- Report the Need of the Customer – think and list out the potential selling points of your product.
- Cut through prioritization – position your product on the market.
- List Solutions – what features and solutions your product will have and how they relate to the customer’s needs.
- Evaluate the Tradeoffs – you can’t make the perfect product; think about areas of potential compromises.
- Summarize – sum up all points and evaluate your product management framework.
- Impact Effort Matrix – This method divides tasks by two criteria: the level of impact and the level of effort. Tasks with a high level of impact and effort are obviously the major ones. High-impact tasks with low-effort are regarded as quick wins, while low-impact tasks with high-effort are thankless tasks, while low-effort tasks with low-impact are fillers.
- AARRR – sounds like a product management framework made for pirates, but it’s another abbreviation. This time for:
- Acquisition – create a plan to gain new customers.
- Activation – think about a good first customer impression.
- Retention – prepare the strategy to bring them back.
- Revenue – search for an answer on how you will make money.
- Referral – encourage the customers to recommend your product to other people.
Below are a few examples of product management frameworks based on prioritization:
- Value vs. Effort – you simply compare the value of each task and feature with the level of difficulty necessary to implement them. It’s a simple method to encourage teams to quantify and numerically score features, so they can agree which tasks are more important than others. On the other hand, these are mostly estimations and guesses – the reality of your teams’ work can be different.
- MoSCoW Method – a well-known and popular method. The principle is simple: we create four categories and assign tasks to them. The categories are:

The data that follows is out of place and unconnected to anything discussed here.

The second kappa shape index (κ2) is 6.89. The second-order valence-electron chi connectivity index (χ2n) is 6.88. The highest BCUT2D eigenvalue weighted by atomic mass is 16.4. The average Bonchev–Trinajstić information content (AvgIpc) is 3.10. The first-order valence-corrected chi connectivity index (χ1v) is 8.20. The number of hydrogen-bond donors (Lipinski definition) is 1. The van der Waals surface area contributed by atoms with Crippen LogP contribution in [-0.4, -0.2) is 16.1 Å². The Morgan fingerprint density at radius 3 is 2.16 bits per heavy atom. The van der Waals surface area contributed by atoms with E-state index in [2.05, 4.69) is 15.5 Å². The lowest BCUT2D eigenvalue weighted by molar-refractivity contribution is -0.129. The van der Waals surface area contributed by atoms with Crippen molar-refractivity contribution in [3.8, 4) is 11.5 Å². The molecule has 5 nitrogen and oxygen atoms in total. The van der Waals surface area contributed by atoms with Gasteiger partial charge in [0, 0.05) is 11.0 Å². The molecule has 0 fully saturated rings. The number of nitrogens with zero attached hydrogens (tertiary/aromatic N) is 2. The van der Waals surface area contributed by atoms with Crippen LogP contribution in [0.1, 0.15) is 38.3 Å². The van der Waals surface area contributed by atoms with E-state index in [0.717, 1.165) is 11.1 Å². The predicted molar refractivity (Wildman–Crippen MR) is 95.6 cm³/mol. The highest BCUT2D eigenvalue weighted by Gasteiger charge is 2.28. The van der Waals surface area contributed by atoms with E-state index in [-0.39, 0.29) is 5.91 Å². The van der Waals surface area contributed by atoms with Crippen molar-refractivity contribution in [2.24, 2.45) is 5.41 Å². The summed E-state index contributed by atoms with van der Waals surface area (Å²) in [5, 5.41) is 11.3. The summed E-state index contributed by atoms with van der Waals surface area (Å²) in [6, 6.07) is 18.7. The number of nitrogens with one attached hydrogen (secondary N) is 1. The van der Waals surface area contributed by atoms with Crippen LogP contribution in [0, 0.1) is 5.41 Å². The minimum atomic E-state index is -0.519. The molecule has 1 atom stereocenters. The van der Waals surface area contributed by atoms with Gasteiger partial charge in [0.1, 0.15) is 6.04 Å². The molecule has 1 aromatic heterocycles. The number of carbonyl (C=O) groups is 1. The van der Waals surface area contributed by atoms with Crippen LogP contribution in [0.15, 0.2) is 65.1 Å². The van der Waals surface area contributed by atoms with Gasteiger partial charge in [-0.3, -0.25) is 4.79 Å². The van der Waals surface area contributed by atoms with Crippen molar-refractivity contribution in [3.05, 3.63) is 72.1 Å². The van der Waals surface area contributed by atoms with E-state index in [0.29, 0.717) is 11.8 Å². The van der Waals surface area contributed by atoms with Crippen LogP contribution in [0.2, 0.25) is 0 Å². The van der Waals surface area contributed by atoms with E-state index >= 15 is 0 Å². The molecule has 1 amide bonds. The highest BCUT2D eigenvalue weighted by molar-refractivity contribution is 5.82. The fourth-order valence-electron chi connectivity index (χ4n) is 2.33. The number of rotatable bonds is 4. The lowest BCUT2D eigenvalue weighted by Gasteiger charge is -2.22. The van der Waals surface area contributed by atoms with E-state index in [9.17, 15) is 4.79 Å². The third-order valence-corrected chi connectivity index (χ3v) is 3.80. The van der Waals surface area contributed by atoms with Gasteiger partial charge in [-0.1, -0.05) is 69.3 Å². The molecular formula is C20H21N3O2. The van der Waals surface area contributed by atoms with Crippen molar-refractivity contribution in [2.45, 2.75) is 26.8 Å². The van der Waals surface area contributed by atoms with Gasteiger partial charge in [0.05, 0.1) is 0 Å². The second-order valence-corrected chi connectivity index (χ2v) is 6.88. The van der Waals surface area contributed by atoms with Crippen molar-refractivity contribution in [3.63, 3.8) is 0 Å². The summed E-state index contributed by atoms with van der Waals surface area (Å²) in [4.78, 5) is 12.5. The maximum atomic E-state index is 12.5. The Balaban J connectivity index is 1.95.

- Must Have – essential features
- Should Have – important features, not vital but with extra value
- Could Have – good to implement, but only within the budget and available manpower
- Won’t Have – not important for this Sprint, its status may change later
- The Product Tree – a visual tool that brings gamification elements to product management. The branches represent the product’s primary functionalities. The roots are the requirements, and the leaves represent ideas for new features. How to gamify it? Product Managers ask team members to write their ideas on a Post-It note and stick them onto the tree. The tree blossoms with ideas. Then you relocate or take the leaves entirely. The ones that are closest to the tree trunk are the ones to concentrate on in the near future, while those on top are goals for long-term growth.
- Crazy 8’s – method developed by Google. You gather your teammates and sketch eight different ideas on a piece of paper that’s folded into eight rectangles. Each rectangle represents a different idea and each member has eight minutes to sketch their idea.
- 5 Whys – technique popularized by Toyota Motor Company. It’s similar to an interrogation, or, more philosophically, being a midwife (like Socrates) that helps in discovering the truth. Let’s look at this example. We have a problem: the vehicle won’t start. What do we do? If, for example, your car won’t start, ask these questions:
- Why? – The battery is dead.
- Why? – The alternator is not functioning.
- Why? – The alternator belt has broken.
- Why? – The alternator belt was well beyond its useful service life and not replaced.
- Why? – The vehicle was not maintained as recommended in the service schedule.
*You can ask even more questions, but usually five is a sufficient enough number to get to the source of the problem.